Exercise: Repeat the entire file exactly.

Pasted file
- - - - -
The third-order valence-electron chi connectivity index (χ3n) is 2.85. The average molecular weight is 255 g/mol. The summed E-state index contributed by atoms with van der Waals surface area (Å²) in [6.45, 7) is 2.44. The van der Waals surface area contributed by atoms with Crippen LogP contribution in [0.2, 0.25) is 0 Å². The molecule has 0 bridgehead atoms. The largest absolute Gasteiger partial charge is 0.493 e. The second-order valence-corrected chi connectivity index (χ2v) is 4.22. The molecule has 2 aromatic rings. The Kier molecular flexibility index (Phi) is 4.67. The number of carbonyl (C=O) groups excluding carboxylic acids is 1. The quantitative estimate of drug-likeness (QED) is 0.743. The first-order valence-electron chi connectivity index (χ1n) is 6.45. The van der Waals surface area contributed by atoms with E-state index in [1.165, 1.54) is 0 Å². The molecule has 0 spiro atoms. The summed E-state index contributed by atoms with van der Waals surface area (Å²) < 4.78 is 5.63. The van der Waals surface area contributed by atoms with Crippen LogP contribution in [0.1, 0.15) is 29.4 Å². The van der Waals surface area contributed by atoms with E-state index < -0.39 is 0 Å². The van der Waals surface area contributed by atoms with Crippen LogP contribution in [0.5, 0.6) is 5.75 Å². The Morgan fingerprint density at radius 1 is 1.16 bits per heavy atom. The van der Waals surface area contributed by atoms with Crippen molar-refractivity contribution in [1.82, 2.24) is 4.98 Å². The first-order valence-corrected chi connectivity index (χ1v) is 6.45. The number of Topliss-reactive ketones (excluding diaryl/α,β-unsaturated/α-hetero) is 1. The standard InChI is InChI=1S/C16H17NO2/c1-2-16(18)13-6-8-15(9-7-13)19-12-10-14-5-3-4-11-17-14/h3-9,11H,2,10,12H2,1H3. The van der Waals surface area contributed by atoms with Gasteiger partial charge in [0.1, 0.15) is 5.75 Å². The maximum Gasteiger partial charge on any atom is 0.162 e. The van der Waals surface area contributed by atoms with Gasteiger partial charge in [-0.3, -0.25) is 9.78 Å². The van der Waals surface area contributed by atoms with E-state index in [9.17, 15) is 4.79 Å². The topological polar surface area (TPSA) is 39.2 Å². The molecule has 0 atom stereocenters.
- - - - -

The third-order valence-electron chi connectivity index (χ3n) is 2.85. The average molecular weight is 255 g/mol. The summed E-state index contributed by atoms with van der Waals surface area (Å²) in [6.45, 7) is 2.44. The van der Waals surface area contributed by atoms with Crippen LogP contribution in [0.2, 0.25) is 0 Å². The molecule has 0 bridgehead atoms. The largest absolute Gasteiger partial charge is 0.493 e. The second-order valence-corrected chi connectivity index (χ2v) is 4.22. The molecule has 2 aromatic rings. The Kier molecular flexibility index (Phi) is 4.67. The number of carbonyl (C=O) groups excluding carboxylic acids is 1. The quantitative estimate of drug-likeness (QED) is 0.743. The first-order valence-electron chi connectivity index (χ1n) is 6.45. The van der Waals surface area contributed by atoms with E-state index in [1.165, 1.54) is 0 Å². The molecule has 0 spiro atoms. The summed E-state index contributed by atoms with van der Waals surface area (Å²) < 4.78 is 5.63. The van der Waals surface area contributed by atoms with Crippen LogP contribution in [0.1, 0.15) is 29.4 Å². The van der Waals surface area contributed by atoms with E-state index < -0.39 is 0 Å². The van der Waals surface area contributed by atoms with Crippen LogP contribution in [0.5, 0.6) is 5.75 Å². The Morgan fingerprint density at radius 1 is 1.16 bits per heavy atom. The van der Waals surface area contributed by atoms with Crippen molar-refractivity contribution in [1.82, 2.24) is 4.98 Å². The first-order valence-corrected chi connectivity index (χ1v) is 6.45. The number of Topliss-reactive ketones (excluding diaryl/α,β-unsaturated/α-hetero) is 1. The standard InChI is InChI=1S/C16H17NO2/c1-2-16(18)13-6-8-15(9-7-13)19-12-10-14-5-3-4-11-17-14/h3-9,11H,2,10,12H2,1H3. The van der Waals surface area contributed by atoms with Gasteiger partial charge in [0.1, 0.15) is 5.75 Å². The maximum Gasteiger partial charge on any atom is 0.162 e. The van der Waals surface area contributed by atoms with Gasteiger partial charge in [-0.3, -0.25) is 9.78 Å². The van der Waals surface area contributed by atoms with E-state index in [9.17, 15) is 4.79 Å². The topological polar surface area (TPSA) is 39.2 Å². The molecule has 0 atom stereocenters.